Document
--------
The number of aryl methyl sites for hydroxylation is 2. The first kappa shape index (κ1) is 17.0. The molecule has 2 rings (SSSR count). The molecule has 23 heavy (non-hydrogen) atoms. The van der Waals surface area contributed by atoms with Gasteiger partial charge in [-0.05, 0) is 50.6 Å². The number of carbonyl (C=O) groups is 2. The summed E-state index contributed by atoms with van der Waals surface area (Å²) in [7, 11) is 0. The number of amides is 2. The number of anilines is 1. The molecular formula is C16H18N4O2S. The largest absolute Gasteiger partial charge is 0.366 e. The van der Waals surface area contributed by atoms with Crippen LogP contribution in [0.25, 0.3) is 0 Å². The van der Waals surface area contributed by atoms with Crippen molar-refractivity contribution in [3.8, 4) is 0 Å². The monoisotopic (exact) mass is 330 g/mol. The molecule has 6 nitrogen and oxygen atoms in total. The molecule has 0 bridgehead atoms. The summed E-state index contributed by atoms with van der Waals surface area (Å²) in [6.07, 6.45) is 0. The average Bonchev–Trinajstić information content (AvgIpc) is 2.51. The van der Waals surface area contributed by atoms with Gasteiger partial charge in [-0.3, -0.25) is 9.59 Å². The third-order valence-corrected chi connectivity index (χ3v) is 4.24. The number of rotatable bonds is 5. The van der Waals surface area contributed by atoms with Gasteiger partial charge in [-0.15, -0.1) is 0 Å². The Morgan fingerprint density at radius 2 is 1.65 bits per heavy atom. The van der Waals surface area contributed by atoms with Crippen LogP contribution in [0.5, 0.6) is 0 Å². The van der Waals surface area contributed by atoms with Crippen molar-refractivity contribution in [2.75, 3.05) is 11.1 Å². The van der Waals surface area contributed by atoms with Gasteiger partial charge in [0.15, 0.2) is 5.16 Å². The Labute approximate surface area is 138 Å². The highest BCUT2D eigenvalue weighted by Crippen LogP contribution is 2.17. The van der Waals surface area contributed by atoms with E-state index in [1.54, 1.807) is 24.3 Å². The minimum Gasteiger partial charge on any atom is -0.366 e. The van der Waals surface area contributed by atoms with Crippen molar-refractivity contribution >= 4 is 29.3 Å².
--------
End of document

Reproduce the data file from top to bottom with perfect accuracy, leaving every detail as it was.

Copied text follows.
The number of aryl methyl sites for hydroxylation is 2. The first kappa shape index (κ1) is 17.0. The molecule has 2 rings (SSSR count). The molecule has 23 heavy (non-hydrogen) atoms. The van der Waals surface area contributed by atoms with Gasteiger partial charge in [-0.05, 0) is 50.6 Å². The number of carbonyl (C=O) groups is 2. The summed E-state index contributed by atoms with van der Waals surface area (Å²) in [7, 11) is 0. The number of amides is 2. The number of anilines is 1. The molecular formula is C16H18N4O2S. The largest absolute Gasteiger partial charge is 0.366 e. The van der Waals surface area contributed by atoms with Crippen LogP contribution in [0.25, 0.3) is 0 Å². The van der Waals surface area contributed by atoms with Crippen molar-refractivity contribution in [3.8, 4) is 0 Å². The monoisotopic (exact) mass is 330 g/mol. The molecule has 6 nitrogen and oxygen atoms in total. The molecule has 0 bridgehead atoms. The summed E-state index contributed by atoms with van der Waals surface area (Å²) in [6.07, 6.45) is 0. The average Bonchev–Trinajstić information content (AvgIpc) is 2.51. The van der Waals surface area contributed by atoms with Gasteiger partial charge in [-0.3, -0.25) is 9.59 Å². The third-order valence-corrected chi connectivity index (χ3v) is 4.24. The number of rotatable bonds is 5. The van der Waals surface area contributed by atoms with Gasteiger partial charge in [-0.15, -0.1) is 0 Å². The Morgan fingerprint density at radius 2 is 1.65 bits per heavy atom. The van der Waals surface area contributed by atoms with Crippen LogP contribution in [0.5, 0.6) is 0 Å². The van der Waals surface area contributed by atoms with Crippen molar-refractivity contribution in [2.75, 3.05) is 11.1 Å². The van der Waals surface area contributed by atoms with Gasteiger partial charge in [0.15, 0.2) is 5.16 Å². The Labute approximate surface area is 138 Å². The highest BCUT2D eigenvalue weighted by Crippen LogP contribution is 2.17. The van der Waals surface area contributed by atoms with E-state index in [1.54, 1.807) is 24.3 Å². The minimum Gasteiger partial charge on any atom is -0.366 e. The van der Waals surface area contributed by atoms with Crippen molar-refractivity contribution >= 4 is 29.3 Å².